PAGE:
Saturday, December 29, 2012

Thoughts on entering a new year

1.     It’s about 1to1 relationships
2.     Good church is messy
3.     Missed appointments are good occasions to clean up
4.     Interruptions can be golden
5.     As a grandparent, listen more
6.     Pets are nicest when you are young
7.     Ask more questions
8.     Out-love your critics
9.     Roadmaps are better than organizational charts
10.  Laugh more
11.  Let others in
12.  Trust God always…especially about money
13.  Visiting shut-ins is always good for the soul
14.  Ask more questions
15.  Try new music
16.  Stop correcting mistakes others make
17.  Keep re-reading old stories in the Bible
18.  Let God really surprise you
19.  Fuel curiosity
20.  Turn off the phone and computer
21.  Walk with others more
22.  Allow silent spaces in conversations (talk less)
23.  Let little children teach you
24.  Change your routine
25.  Eat new foods

Wednesday, December 26, 2012

Surprise Rainbow

Saturday, December 22, 2012

Sacred Space in a Scarred World

When do you know you are in a sacred space? When do you know you are in a evil space? That's what  the residents of Newtown are wrestling with as they slowly begin to deliberated what to do with Sandy Hook School. How does one transform a place filled with ugly memories and violence? How do you "redeem" space?
This morning I came across the reading carved into the stone above that marked the 50th anniversary of Montecito Covenant Church. The text from Joshua 4:6 is "What do these stones mean?" The context of this question is the order from Joshua to 12 men from the 12 tribes to each carry a stone from the middle of the Jordan River, near the feet of the priests were, holding the ark and holding back the waters. They were commanded to set up a stone altar as a reminder of God's activity in the life of Israel, especially when future generations asked "What do these stones mean?"
The community of Newtown will need to grapple for a long time with this question "What do these stones mean?" I am hopeful that they will speak of the selfless sacrifice of teachers and administrators for the children. I would hope they will speak of a world that protects little lives, vulnerable lives. I would hope they would speak about leaders who step forward for the greater good without a political agenda for the next campaign. I would hope they would speak about hope.

Sunday, December 16, 2012

Grateful for Worship Today

This week spun me. The violence at Sandy Hook School. The multiple gunshot wounds to 6 & 7 year olds. The mowing down of teachers and administrators. Then came the cameras and interviews with those caught in the cauldron of grief. One more first person account of fear, terror, grief and bewilderment. What does it do? How does it help?
This morning before anyone showed up I heard the bells at the local Roman Catholic Church, Our Lady of Mt Carmel tolling. That helped. I started counting the rings late. After the 8th ring, I knew it was not announcing the hour. When the bells stopped my count was just over 20. They must have been tolling the names of the slaughtered as the church has done for centuries. We do not spin and analyze, but present these ones to our God. We set this chaotic scene before eternity. We dare to list them among the great cloud of witnesses in Hebrews 12.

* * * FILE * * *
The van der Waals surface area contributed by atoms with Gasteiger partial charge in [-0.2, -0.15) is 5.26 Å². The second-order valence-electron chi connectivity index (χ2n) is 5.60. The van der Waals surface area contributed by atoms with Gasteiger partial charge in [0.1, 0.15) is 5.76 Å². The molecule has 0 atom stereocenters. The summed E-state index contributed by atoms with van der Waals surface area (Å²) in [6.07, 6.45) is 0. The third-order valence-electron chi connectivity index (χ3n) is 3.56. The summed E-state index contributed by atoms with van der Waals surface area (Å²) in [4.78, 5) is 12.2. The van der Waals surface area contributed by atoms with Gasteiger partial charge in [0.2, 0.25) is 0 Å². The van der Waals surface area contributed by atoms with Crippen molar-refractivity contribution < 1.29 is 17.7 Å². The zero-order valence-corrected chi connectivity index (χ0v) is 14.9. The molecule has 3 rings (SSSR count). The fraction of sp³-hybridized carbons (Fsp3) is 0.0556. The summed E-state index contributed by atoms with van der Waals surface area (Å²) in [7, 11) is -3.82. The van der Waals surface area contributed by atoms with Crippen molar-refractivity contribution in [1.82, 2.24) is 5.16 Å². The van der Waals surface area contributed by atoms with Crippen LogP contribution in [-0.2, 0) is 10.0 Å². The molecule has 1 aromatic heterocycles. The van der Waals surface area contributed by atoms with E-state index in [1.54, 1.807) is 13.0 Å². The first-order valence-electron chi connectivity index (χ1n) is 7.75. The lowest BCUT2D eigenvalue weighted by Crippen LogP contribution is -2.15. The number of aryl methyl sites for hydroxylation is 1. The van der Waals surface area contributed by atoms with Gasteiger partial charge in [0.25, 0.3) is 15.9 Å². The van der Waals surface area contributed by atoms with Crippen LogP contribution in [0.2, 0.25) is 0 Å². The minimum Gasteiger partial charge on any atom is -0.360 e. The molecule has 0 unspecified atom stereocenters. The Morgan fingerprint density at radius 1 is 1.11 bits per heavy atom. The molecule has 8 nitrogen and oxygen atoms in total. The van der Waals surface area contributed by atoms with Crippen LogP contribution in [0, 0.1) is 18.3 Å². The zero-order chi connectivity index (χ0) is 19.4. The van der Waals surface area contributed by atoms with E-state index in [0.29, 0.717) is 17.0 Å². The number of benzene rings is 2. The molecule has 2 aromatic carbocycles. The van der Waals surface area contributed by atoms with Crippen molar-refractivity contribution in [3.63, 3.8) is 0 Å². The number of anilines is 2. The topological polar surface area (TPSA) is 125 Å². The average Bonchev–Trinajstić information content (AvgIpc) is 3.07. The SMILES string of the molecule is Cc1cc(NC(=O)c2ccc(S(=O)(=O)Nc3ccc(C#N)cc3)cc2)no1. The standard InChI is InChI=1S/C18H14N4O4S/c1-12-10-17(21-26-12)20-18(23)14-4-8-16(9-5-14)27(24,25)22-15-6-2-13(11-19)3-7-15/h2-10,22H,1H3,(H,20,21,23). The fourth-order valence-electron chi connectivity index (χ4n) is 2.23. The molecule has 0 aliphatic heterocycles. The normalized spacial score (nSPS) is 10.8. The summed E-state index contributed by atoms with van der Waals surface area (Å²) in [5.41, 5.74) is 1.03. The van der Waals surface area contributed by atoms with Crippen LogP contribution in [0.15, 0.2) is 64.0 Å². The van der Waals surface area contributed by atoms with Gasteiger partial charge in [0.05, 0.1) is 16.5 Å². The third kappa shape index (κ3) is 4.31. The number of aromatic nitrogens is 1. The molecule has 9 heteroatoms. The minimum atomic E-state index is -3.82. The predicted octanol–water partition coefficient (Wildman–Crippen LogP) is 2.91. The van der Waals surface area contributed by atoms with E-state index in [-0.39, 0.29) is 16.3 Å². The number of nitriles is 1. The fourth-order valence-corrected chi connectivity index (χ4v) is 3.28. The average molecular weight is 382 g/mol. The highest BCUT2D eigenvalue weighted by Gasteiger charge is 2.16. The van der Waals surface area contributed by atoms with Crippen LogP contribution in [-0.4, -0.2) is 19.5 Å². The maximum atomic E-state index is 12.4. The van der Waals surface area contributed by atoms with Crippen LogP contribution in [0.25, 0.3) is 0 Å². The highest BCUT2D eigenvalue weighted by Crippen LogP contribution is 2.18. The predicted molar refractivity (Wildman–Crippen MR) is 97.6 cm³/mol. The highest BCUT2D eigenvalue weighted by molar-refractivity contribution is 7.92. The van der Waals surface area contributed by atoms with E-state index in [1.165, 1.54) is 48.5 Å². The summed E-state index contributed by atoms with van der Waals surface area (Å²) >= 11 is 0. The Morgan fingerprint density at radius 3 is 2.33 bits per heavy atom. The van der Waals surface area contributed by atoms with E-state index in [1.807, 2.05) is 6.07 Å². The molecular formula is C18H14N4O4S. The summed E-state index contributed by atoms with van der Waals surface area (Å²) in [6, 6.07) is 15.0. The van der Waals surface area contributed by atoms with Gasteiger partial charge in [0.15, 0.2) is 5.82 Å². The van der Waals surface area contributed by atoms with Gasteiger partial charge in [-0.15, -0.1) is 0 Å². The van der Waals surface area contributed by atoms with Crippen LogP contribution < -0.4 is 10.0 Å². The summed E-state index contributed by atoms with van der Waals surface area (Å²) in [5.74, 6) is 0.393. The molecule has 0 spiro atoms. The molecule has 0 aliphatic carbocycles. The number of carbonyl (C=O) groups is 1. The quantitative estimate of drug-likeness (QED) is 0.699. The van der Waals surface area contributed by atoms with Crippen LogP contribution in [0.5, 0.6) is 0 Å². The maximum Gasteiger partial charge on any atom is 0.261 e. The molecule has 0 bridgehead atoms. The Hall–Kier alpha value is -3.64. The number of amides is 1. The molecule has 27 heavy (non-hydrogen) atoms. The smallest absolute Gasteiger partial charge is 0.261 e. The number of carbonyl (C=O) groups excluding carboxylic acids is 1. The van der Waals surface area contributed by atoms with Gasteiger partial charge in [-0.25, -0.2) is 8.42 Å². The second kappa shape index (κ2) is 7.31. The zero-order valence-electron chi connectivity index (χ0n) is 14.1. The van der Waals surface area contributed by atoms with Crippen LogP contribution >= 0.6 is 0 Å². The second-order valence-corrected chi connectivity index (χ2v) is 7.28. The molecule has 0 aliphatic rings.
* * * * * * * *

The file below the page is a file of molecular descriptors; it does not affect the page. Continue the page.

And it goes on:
At MCC today we planned a children's day, with little ones lighting the 3rd (Joy) candle. But before lighting the candle, I called the congregation to stand in memory of those killed. We then had a confirmand play her violin for the children's sermon and a young man read scriptures. A Covenant pastor led us in an intercessory prayer for the nation. A nurse sang "Mary Did You Know?" and I was able to preach about the fruit of repentance.

Saturday, December 15, 2012

The Power of Showing Up

I can't get my head around the destructive evil that was unleashed on the children and adults at the Sandy Hook Elementary School. But I am moved by the power of those who showed up: the teachers who put their lives at risk to protect their students, the first responders who, typically, raced to the scene to rescue those they could and stop the violence, and the pastors, priests and rabbis who had no choice but to show up at the fire house when the bad news crashed home. These ones showed up for the long haul of grieving, remembering, and bringing healing words of hope to their congregants and neighbors.
I have done this job too long now to even question the power of showing up, even without words, but just showing up. And then, as the picture above shows, the houses of worship open up to do the same thing, to pray, to grieve, to mourn, to hope. It's what the church is all about at its best. It's there in the muck and mess of lives torn apart. I guess that is what Christmas is all about; God showing up in our mess.

Wednesday, December 05, 2012


Nothing dampens my mood more than getting pitched. And no season pitches quite like December. When my theology says Advent, the world around me says "buy!" Needs drive so many encounters and conversations. I get weary of answering calls from folks I don't know already, because I know what's coming: give, buy, invest, let us sell your congregation on a new .............
It's Wednesday and we've already had at least six requests to sell, pitch, write checks, supply names, or consider buying something. Yikes! Time to pray!

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